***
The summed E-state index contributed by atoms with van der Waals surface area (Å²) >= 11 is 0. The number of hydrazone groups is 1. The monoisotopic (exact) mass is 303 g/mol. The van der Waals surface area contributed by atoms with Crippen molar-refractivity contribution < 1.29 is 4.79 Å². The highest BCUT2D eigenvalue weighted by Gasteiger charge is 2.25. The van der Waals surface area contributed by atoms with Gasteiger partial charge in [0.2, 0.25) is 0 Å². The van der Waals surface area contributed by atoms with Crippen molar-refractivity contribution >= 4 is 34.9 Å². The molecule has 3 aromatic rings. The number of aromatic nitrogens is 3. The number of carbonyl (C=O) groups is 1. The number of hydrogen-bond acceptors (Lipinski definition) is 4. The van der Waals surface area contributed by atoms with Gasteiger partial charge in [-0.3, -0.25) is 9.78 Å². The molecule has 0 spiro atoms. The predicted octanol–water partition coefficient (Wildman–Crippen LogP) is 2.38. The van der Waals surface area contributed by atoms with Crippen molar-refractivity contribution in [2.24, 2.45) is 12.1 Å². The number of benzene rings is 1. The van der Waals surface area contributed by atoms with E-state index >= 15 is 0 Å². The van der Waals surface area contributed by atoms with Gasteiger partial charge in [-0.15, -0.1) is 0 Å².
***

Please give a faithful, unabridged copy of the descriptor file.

The summed E-state index contributed by atoms with van der Waals surface area (Å²) >= 11 is 0. The number of hydrazone groups is 1. The monoisotopic (exact) mass is 303 g/mol. The van der Waals surface area contributed by atoms with Crippen molar-refractivity contribution < 1.29 is 4.79 Å². The highest BCUT2D eigenvalue weighted by Gasteiger charge is 2.25. The van der Waals surface area contributed by atoms with Gasteiger partial charge in [0.2, 0.25) is 0 Å². The van der Waals surface area contributed by atoms with Crippen molar-refractivity contribution >= 4 is 34.9 Å². The molecule has 3 aromatic rings. The number of aromatic nitrogens is 3. The number of carbonyl (C=O) groups is 1. The number of hydrogen-bond acceptors (Lipinski definition) is 4. The van der Waals surface area contributed by atoms with Gasteiger partial charge in [-0.3, -0.25) is 9.78 Å². The molecule has 0 spiro atoms. The predicted octanol–water partition coefficient (Wildman–Crippen LogP) is 2.38. The van der Waals surface area contributed by atoms with Crippen molar-refractivity contribution in [2.24, 2.45) is 12.1 Å². The number of benzene rings is 1. The van der Waals surface area contributed by atoms with E-state index >= 15 is 0 Å². The van der Waals surface area contributed by atoms with Gasteiger partial charge in [-0.15, -0.1) is 0 Å².